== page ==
Sexual abuse or sex abuse, also referred to as molestation, is abusive sexual behavior by one person upon another. It is often perpetrated using force or by taking advantage of another.[1] Molestation often refers to an instance of sexual assault against a small child, whereas sexual abuse is a term used for a persistent pattern of sexual assaults.[2]

The offender is referred to as a sexual abuser or (often pejoratively) molester.[3] The term also covers behavior by an adult or older adolescent towards a child to stimulate any of the involved sexually. The use of a child, or other individuals younger than the age of consent, for sexual stimulation is referred to as child sexual abuse or statutory rape. Live streaming sexual abuse involves trafficking and coerced sexual acts and or rape in real time on webcam.[4][5][6][7]



See also: Domestic violence and Marital rape

Spousal sexual abuse is a form of domestic violence. When the abuse involves threats of unwanted sexual contact or forced sex by a woman's husband or ex-husband, it may constitute rape, depending on the jurisdiction, and may also constitute an assault.[8]


Main article: Child sexual abuse

Child sexual abuse is a form of child abuse in which a child is abused for the sexual gratification of an adult or older adolescent.[9][10] It includes direct sexual contact, the adult or otherwise older person engaging indecent exposure (of the genitals, female nipples, etc.) to a child with intent to gratify their own sexual desires or to intimidate or groom the child, asking or pressuring a child to engage in sexual activities, displaying pornography to a child, or using a child to produce child pornography.[9][11][12]

Effects of child sexual abuse include shame, self-blame,[13] depression, anxiety, post-traumatic stress disorder, self-esteem issues, sexual dysfunction, chronic pelvic pain, addiction, self-injury, suicidal ideation, borderline personality disorder, and propensity to re-victimization in adulthood.[14] Child sexual abuse is a risk factor for attempting suicide.[15] Additionally, some studies have shown childhood sexual abuse to be a risk factor of the perpetration of intimate partner violence in men.[16] Much of the harm caused to victims becomes apparent years after the abuse happens. With specific regard to addiction, a study by Reiger et al. supports previous findings that adverse life events increase sensitivity to drug rewards and bolster drug reward signaling by exposing an association between heightened limbic response to cocaine cues.[17]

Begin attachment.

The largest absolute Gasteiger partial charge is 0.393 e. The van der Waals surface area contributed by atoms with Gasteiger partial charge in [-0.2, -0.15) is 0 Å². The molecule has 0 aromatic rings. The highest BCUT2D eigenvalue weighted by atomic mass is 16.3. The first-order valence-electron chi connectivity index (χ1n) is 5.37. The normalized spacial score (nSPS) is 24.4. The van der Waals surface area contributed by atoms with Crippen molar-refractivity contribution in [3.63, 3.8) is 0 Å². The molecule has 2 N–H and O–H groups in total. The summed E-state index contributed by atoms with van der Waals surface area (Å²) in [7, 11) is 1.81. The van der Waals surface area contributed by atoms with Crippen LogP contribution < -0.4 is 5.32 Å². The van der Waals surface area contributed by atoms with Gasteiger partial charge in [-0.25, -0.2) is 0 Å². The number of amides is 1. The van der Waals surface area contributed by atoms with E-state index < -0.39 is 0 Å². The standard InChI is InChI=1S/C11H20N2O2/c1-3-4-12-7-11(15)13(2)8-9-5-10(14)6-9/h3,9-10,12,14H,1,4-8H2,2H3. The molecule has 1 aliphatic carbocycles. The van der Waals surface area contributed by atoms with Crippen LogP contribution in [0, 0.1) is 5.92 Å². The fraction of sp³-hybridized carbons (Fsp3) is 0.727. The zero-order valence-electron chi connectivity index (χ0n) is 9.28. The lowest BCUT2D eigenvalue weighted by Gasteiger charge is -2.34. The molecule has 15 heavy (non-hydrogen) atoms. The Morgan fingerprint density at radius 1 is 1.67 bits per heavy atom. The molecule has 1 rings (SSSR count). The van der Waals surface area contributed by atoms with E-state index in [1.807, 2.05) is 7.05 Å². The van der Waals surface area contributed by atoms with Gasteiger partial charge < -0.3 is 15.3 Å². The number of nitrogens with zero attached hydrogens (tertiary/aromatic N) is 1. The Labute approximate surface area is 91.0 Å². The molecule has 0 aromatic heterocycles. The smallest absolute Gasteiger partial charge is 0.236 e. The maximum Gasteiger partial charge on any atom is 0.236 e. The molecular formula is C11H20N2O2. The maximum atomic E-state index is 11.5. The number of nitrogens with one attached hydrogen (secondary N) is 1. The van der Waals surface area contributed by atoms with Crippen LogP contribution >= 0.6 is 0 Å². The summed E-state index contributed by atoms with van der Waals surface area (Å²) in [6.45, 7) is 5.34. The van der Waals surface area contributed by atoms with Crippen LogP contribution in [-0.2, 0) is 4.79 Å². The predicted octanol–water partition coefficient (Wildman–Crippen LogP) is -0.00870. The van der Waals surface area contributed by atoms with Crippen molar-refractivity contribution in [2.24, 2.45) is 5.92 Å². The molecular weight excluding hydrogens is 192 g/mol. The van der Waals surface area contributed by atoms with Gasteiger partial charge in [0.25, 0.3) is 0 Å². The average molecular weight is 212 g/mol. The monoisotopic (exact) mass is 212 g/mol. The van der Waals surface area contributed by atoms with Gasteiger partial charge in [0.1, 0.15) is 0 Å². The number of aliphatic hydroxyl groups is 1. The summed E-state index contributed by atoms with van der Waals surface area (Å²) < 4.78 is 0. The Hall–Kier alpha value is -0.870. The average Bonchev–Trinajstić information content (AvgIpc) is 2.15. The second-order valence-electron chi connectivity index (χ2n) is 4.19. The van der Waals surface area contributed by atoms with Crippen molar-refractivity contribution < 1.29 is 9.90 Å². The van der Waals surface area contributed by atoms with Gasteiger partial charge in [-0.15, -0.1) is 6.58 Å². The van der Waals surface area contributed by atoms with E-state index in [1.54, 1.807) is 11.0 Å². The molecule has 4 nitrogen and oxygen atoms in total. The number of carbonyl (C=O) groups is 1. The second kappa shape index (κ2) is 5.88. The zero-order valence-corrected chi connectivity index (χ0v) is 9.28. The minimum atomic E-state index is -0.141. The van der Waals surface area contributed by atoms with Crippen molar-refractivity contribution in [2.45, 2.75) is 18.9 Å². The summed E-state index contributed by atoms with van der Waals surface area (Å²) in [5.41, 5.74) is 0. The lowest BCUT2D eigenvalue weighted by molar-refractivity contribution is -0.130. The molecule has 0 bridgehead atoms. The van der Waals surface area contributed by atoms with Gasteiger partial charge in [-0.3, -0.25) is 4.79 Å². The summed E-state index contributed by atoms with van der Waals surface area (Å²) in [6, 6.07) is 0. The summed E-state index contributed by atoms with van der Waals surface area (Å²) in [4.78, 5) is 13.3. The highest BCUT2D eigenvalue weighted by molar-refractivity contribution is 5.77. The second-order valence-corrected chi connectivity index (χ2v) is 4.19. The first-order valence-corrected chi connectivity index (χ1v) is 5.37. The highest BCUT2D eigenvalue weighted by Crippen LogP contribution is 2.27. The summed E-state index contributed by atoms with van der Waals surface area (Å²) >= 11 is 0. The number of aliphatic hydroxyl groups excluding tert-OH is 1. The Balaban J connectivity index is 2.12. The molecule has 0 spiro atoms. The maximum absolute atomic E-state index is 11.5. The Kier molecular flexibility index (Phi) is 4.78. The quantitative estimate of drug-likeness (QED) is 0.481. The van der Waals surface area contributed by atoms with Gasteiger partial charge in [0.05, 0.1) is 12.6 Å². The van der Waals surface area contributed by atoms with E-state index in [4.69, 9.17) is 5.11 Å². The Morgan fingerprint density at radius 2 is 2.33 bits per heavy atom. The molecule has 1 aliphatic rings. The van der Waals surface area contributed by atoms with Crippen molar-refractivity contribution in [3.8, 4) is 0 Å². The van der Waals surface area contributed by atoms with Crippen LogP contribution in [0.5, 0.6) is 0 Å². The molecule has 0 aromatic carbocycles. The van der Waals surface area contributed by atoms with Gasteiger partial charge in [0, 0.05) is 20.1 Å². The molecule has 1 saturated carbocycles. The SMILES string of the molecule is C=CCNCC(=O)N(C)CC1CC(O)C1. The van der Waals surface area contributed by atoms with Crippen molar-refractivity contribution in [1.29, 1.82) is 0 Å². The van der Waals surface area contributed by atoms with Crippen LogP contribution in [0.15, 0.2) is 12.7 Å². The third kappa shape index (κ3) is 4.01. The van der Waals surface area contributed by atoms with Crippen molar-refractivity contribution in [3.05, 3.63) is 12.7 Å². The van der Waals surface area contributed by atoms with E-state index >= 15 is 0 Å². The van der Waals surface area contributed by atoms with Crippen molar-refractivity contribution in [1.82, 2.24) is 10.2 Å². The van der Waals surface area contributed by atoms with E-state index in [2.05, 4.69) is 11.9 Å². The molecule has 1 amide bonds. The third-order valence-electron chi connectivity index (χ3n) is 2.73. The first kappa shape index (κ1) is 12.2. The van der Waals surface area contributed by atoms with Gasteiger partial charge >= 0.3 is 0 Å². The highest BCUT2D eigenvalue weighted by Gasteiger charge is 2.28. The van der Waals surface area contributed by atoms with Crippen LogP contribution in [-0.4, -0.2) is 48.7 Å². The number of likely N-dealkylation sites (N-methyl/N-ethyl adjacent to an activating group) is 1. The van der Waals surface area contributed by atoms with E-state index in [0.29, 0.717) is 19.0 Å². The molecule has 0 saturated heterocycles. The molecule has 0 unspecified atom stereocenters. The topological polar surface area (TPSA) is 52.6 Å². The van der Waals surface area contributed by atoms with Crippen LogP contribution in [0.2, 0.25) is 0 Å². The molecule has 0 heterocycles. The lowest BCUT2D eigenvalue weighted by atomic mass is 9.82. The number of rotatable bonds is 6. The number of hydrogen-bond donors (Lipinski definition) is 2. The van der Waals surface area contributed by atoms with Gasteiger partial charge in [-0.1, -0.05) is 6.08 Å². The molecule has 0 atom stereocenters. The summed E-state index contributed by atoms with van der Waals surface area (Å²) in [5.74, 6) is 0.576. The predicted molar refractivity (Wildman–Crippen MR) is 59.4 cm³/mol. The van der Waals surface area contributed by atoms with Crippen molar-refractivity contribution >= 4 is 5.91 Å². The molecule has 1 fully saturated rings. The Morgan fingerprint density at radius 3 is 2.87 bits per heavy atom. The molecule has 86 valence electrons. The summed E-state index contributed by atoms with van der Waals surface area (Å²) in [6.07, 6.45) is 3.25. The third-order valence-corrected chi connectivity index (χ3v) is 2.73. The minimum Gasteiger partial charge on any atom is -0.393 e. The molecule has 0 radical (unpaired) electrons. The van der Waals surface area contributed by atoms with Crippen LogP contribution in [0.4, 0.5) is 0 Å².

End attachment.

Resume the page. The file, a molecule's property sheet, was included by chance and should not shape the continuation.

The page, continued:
Sexual abuse by a family member is a form of incest, which can result in severe long-term psychological trauma, especially in the case of parental incest.[18]

Globally, approximately 18–19% of women and 8% of men disclose being sexually abused during their childhood.[19][20] The gender gap may be caused by higher victimization of girls, lower willingness of men to disclose abuse, or both.[19] Most sexual abuse offenders are acquainted with their victims; approximately 30% are relatives of the child, most often fathers, uncles or cousins; around 60% are other acquaintances such as friends of the family, babysitters, or neighbors; strangers are the offenders in approximately 10% of child sexual abuse cases. Most child sexual abuse is committed by men; women commit approximately 14% of offenses reported against boys and 6% of offenses reported against girls.[21] Child sexual abuse offenders are not pedophiles unless they have a primary or exclusive sexual interest in prepubescent children.[22]